I am particularly disgruntled with the price of two favourites of mine: a hearty pint of beer and a generous mug of steaming coffee.  With a miniature replica of a coffee costing around $4 (£3 ish) and a ‘schooner’ (somewhere between a half pint and a pint) of lager costing around $7 (£5 ish), I have resorted to staring glumly at other – evidently more wealthy – people merrily consuming these over-priced beverages.  Either that or, on the rare occasion I fork out for such luxury, sipping tentatively in a bid to make this rarest of treats last a sociable amount of time along with absent-mindedly sliding a hand up alongside these tiny drink containers and muttering under my breath something along the lines of ‘absurd country’ or ‘what were they thinking’…something I probably need to curb if I intend to make any friends at all.

I suppose I shouldn’t be remotely surprised when venues as world-renowned as Bondi make every attempt to flog a shoddy pairs of plastic flip flops for over twenty quid.  Or when a gaudy Australian-animal-print apron costs £40 at the famous Sunday market at The Rocks, central Sydney.  But it took every ounce of restraint not to execute a drama-queen flounce out of the local newsagents when I saw a Cadbury’s Dairy Milk bar (smallest size available) going for a princely £2! Come on. 

In Sydney’s defence, I have spent my first days here in Australia in Clovelly – renowned sought-after family-based suburb on the outskirts of Sydney costing a mere £1.5 – £2 million for three bedroom semi-detached akin to a pretty bog-standard affair in England costing no more than £300,000.  It is, of course, right next to the sea (though right next to still means a fifteen minute walk) and it appears safe and reasonably friendly.  But cheap it is not.  Tomorrow, I head to Brisbane.  Maybe the river city will offer a more appealing pricing situation.  In the meantime, far from grabbing a sumptuous mug of Costa’s best coffee-bean extravaganza… I’ll put the kettle on.

I have a tendency to enjoy (that’s a little strong but it’ll do) intense work for short periods of time.  So there is some perverse inner excitement when I get 200 essays to mark all in the same fortnight.  Perhaps it’s the anticipation of the feeling of satisfaction I get when it’s done.  But it’s still perverse.  And more than a little sad.  However, this approach has allowed me to get on fairly well in my job as a teacher.  I get things done.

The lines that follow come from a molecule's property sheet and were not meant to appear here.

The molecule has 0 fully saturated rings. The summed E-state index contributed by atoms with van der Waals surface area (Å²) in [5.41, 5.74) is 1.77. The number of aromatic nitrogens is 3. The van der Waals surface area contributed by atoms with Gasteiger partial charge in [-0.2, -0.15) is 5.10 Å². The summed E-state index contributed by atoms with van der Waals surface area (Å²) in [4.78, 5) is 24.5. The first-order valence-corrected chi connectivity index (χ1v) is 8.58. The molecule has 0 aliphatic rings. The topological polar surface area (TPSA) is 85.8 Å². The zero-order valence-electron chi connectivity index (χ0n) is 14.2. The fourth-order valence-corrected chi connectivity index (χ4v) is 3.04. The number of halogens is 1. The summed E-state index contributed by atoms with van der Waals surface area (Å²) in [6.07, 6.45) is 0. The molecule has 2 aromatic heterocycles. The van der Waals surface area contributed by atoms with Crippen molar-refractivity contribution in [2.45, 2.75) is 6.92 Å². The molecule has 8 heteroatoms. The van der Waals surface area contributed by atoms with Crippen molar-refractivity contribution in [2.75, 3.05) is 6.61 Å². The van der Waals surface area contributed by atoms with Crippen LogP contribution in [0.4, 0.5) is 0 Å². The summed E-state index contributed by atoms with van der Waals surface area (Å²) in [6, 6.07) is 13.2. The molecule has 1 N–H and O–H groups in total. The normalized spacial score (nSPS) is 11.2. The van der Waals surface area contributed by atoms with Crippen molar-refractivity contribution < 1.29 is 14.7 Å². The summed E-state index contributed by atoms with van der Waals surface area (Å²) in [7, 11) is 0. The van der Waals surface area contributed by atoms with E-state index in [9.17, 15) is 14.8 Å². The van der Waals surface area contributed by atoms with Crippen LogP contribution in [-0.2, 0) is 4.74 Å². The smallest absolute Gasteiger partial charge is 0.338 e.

But as of Christmas Eve, I’m off on a sabbatical that I’m desperately hoping will claw me from my current over-worked regime and allow me to see other ways of being.  So when I caught myself thinking ‘Oh, I’ll just work really hard through January (the CELTA – English Language Teaching – course) and then I’ll take a break and see some of Australia (I’m flying to Australia and taking the course in Brisbane),’ alarm bells started to ring.  When, three days ago, I found myself thinking ‘Well, I’ll just get through the six months in Australia and then I’ll relax and do something I want to do,’ I felt the brakes well and truly clamp on and I took one almighty step back.

I’d come to thinking this way after resigning myself to the fact I don’t have enough money to just ‘do what I want’ and I’d better make the most of my new (hopefully) CELTA qualification and get a job! But I’ve been assuming the contracts (if you’re lucky enough to secure one) are a substantial length and, given the complexity of the some of the grammar work I’ve started to dip into, the preparation for each class is going to be substantial too.  So I’m left back where I am: doing nothing but teaching, preparing, teaching, go to the gym, marking, teaching, preparing…work, work, work.  And I’m fairly keen to avoid this mere displacement of workload from the UK to Australia.

What I’d love to know is whether anyone has had any experience of CELTA teaching, especially in Australia and/or other ways people have found of making money in Australia.  At the moment, although I love teaching (for the long-term!), I’d rather work a city bar than just find myself doing a very similar job just in a slightly more tropical climate.  Suggestions well and truly welcome…